Obama, Romney Back on Campaign Trail
AP: In a photo combo, President Barack Obama, left, and Republican presidential nominee Mitt Romney address the audience during the second presidential debate at Hofstra University, Oct. 16, 2012, in Hempstead, N.Y.-

U.S. President Barack Obama and Republican challenger Mitt Romney are both heading back to the campaign trail Wednesday, hours after squaring off in an energetic and, at times, contentious debate.  

The president travels to the midwestern states of Iowa and Ohio, hoping to use his strong performance in Tuesday's debate at New York's Hofstra University to regain momentum after his lackluster showing in the first debate earlier this month.  Instant voter opinion polls by several news outlets, including CNN, showed Obama the winner over the former Massachusetts governor.  

Romney, who campaigns in the southeastern state of Virginia, is in a virtual tie with the president, thanks to the Republican challenger's strong performance in the first debate.

During Tuesday's town-hall style meeting with undecided voters, Romney attacked the president's record over the last four years, saying Obama had "doubled" the deficit and had not accomplished what he said he would do.

"He said that by now we'd have unemployment at 5.4 percent.  The difference between where it is and 5.4 percent is 9 million Americans without work," noted Romney. "I wasn't the one that said 5.4 percent.  This was the president's plan - didn't get there.  He said he would have by now put forward a plan to reform Medicare and Social Security because he pointed out they're on the road to bankruptcy.  He would reform them.  He'd get that done. He hasn't even made a proposal on either one."

The president fired back, saying he has kept most of his commitments.  He said the commitments he has not been able to keep were not for "a lack of trying," and promised he would fulfill them in a second term.

"Four years ago I told the American people, and I told you, I would cut taxes for middle class families, and I did.  I told you I'd cut taxes on small businesses and I have," Obama said. "I said I would end the war in Iraq, and I did.  I said that we would refocus attention on those who actually attacked us on 9-11, and we have gone after al-Qaida's leadership like never before and Osama bin Laden is dead."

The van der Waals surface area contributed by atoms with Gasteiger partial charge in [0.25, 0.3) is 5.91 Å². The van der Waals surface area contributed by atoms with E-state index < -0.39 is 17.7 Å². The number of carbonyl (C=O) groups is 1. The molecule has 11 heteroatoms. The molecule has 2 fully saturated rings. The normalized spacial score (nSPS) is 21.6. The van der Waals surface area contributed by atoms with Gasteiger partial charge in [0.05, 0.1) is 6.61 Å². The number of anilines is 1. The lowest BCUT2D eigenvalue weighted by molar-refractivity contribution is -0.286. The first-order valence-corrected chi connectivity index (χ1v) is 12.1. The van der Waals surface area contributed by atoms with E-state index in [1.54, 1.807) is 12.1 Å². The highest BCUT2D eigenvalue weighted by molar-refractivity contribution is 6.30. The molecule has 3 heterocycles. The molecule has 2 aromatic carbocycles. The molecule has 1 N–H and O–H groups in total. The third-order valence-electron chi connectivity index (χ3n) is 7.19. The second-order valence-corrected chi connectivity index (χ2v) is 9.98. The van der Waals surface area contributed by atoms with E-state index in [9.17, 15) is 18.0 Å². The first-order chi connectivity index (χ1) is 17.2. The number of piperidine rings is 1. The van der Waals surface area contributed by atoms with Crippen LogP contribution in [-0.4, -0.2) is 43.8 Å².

The two also battled over plans to pull the U.S. out of its economic slump in the next four years.  Obama said Romney's plan to lower tax rates for everyone, keep tax cuts for the wealthy and increase defense spending would add to the deficit and hurt the economy.

"If somebody came to you, governor, with a plan that said, 'Here I want to spend 7 or $8 trillion, and we're going to pay for it but we can't to tell you how until after the election how we're going to do it,' you wouldn't have taken such a sketchy deal, and neither should you, the American people, because the math doesn't add up," Obama quipped.

However, Romney said his tax plan would lead to job growth and a balanced budget.

"Of course they add up. I was someone who ran businesses for 25 years and balanced the budget," Romney said. "I ran the Olympics and balanced the budget.  I ran the state of Massachusetts as a governor, to the extent any governor does, and balanced the budget all four years.  When we're talking about math that doesn't add up, how about $4 trillion of deficits?"

The two contenders also focused on the last month's attack on the U.S. consulate in Benghazi, Libya.

Romney accused the president of taking two weeks to tell the American people that the attack on the consulate that killed the U.S. ambassador and three other Americans was an act of terrorism.  He also said the president had continued to campaign rather than focus on the September 11 attack.

The president said he called the Benghazi attack an act of terrorism the day after it took place.  He said the suggestion that anyone in his government would use the violence in Libya to play politics or mislead the American people is "offensive."

The third and final presidential debate will be held next Monday in Florida, and will focus exclusively on foreign policy.

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